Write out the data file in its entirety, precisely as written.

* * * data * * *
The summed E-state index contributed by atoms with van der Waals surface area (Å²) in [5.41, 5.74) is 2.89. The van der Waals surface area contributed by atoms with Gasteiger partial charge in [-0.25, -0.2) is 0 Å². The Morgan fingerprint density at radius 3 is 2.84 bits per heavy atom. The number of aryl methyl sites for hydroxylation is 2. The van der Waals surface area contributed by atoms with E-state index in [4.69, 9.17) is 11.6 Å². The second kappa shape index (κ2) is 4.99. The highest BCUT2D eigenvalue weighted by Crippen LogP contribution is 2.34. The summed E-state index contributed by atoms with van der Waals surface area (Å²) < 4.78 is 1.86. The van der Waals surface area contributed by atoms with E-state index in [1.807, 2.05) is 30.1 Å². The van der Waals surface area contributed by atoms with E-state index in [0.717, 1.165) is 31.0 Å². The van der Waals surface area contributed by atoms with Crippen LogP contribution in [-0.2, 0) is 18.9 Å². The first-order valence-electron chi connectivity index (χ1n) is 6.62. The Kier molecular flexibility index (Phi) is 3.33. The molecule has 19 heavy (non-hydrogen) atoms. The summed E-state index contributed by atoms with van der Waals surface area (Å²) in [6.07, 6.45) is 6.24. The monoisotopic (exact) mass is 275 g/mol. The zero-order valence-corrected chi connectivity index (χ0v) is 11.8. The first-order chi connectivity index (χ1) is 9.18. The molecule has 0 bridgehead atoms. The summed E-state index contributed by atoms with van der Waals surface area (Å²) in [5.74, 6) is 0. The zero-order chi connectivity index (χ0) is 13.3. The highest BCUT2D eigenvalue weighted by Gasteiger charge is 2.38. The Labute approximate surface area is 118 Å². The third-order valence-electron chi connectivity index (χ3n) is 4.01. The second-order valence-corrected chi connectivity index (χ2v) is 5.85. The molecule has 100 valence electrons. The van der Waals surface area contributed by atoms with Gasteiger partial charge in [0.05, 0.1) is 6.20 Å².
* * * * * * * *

The summed E-state index contributed by atoms with van der Waals surface area (Å²) in [5.41, 5.74) is 2.89. The van der Waals surface area contributed by atoms with Gasteiger partial charge in [-0.25, -0.2) is 0 Å². The Morgan fingerprint density at radius 3 is 2.84 bits per heavy atom. The number of aryl methyl sites for hydroxylation is 2. The van der Waals surface area contributed by atoms with E-state index in [4.69, 9.17) is 11.6 Å². The second kappa shape index (κ2) is 4.99. The highest BCUT2D eigenvalue weighted by Crippen LogP contribution is 2.34. The summed E-state index contributed by atoms with van der Waals surface area (Å²) < 4.78 is 1.86. The van der Waals surface area contributed by atoms with E-state index in [1.807, 2.05) is 30.1 Å². The van der Waals surface area contributed by atoms with E-state index in [0.717, 1.165) is 31.0 Å². The van der Waals surface area contributed by atoms with Crippen LogP contribution in [-0.2, 0) is 18.9 Å². The first-order valence-electron chi connectivity index (χ1n) is 6.62. The Kier molecular flexibility index (Phi) is 3.33. The molecule has 19 heavy (non-hydrogen) atoms. The summed E-state index contributed by atoms with van der Waals surface area (Å²) in [6.07, 6.45) is 6.24. The monoisotopic (exact) mass is 275 g/mol. The zero-order valence-corrected chi connectivity index (χ0v) is 11.8. The first-order chi connectivity index (χ1) is 9.18. The molecule has 0 bridgehead atoms. The summed E-state index contributed by atoms with van der Waals surface area (Å²) in [5.74, 6) is 0. The zero-order chi connectivity index (χ0) is 13.3. The highest BCUT2D eigenvalue weighted by Gasteiger charge is 2.38. The Labute approximate surface area is 118 Å². The third-order valence-electron chi connectivity index (χ3n) is 4.01. The second-order valence-corrected chi connectivity index (χ2v) is 5.85. The molecule has 100 valence electrons. The van der Waals surface area contributed by atoms with Gasteiger partial charge in [0.05, 0.1) is 6.20 Å².